A Dixie Lady Deer Hunter

Thursday, April 14, 2011

Camels & Writers In Town!

I read in The Vicksburg Post that the camels were coming to town but disappointed that I did not make it to our Vicksburg National Military Park to see them.  You don't see a camel everyday!  These pictures were taken from the Post and it shows Doug Baum fixing Richard's bell before talking to the writers.  The other camel's name was Ibraham.  I did not know that camels were used in the Civil War.  Baum  presented a history program on the use of camels.  "This was 1856, pre-Civil War," he said.  "Jefferson Davis was secretary of war for the Union at the time and under his tenure, money was appropriated for this plan that had been brewing for about 20 years.  They sent a ship over to the Middle East and North Africa.  It made two trips and brought 75 camels back.  The camels were off-loaded on the coast of Texas.  The Confederates used them for transportation.  There was no camel-back charges during the Civil War." Richard portrayed Old Douglas, the only camel to have seen battle action during the Civil War, Baum said.  The animal was shot down by a Union sharp shooter.  A grave marker was erected for him at the Cedar Hill Cemetery.

Ignor Lobanov of Mature Life Features in San Diego takes a picture of a grave marker at Soldier's Rest at the Cedar Hill Cemetery Tuesday.  Source: Bryant Hawkins-The Vicksburg Post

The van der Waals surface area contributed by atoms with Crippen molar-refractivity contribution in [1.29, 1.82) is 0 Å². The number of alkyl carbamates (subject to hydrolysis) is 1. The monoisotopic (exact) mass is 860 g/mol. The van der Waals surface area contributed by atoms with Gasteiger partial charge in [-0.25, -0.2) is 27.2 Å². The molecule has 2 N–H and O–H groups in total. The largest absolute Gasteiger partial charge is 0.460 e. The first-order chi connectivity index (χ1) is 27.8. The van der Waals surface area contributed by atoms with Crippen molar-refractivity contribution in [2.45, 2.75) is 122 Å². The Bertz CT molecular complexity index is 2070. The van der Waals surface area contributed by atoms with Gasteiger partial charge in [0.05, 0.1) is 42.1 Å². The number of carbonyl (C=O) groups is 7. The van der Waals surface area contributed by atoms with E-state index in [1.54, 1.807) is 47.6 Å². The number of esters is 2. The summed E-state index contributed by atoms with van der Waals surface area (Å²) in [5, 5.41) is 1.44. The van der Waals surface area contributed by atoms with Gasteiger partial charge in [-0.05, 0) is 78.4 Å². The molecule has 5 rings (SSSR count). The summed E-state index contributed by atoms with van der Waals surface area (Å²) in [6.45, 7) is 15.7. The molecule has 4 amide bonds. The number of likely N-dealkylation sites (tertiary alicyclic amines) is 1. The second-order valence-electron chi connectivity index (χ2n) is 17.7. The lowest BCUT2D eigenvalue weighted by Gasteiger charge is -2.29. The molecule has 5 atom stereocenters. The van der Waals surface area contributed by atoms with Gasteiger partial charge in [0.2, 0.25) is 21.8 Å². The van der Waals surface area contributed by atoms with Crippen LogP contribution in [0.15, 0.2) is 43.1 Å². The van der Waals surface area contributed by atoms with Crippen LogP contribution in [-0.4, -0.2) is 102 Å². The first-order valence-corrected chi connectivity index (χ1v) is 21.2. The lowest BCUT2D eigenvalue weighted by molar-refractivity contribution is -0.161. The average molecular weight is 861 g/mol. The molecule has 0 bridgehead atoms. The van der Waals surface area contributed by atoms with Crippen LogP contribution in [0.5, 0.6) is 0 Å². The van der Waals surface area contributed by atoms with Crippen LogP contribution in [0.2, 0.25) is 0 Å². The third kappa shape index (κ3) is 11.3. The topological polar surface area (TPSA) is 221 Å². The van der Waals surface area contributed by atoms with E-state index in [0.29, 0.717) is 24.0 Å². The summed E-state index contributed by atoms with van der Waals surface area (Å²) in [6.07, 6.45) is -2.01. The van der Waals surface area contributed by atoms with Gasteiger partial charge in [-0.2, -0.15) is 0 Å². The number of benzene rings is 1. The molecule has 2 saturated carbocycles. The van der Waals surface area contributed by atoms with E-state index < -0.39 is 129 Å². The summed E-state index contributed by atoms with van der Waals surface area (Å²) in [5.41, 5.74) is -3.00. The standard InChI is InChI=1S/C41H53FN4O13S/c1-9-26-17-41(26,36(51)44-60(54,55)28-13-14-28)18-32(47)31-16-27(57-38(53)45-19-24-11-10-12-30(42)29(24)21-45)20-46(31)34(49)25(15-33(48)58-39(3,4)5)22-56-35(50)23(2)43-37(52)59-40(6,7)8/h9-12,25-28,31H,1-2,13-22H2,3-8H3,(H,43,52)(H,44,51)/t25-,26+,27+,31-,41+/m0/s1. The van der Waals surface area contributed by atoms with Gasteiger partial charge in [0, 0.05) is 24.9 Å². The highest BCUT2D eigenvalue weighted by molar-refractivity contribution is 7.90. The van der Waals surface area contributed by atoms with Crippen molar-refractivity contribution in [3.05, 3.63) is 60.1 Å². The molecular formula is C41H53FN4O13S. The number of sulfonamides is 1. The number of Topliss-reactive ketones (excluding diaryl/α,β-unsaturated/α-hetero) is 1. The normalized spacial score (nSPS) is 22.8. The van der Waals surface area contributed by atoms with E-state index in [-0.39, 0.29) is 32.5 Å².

It was great weather here in Vicksburg to welcome 32 travel writers to see what Vicksburg was all about.  From the looks of it they were all pleasantly surprised. "Vicksburg seems almost raw, almost fledgling," said Karen Rubin, New York-based writer for the Travel Features Syndicate.  "You have so much that's genuine. I see the restoration and the preservation and that's so important.  You have such a good core of people who respect that about your history."  While here in Mississippi the writers visited the Town of Port Gibson, including Windsor in Claiborne County, the Town of Raymond and of course, Vicksburg, The Key to the South!

At least one of the writers felt the trip was not long enough, but said she would return.  "There is more history in this little area than any other," George Bruzenak said,.  "One of the things we'll bring out is how important the (Union) victory in Vicksburg was to the ending of the Civil War.  There's ton of history here."

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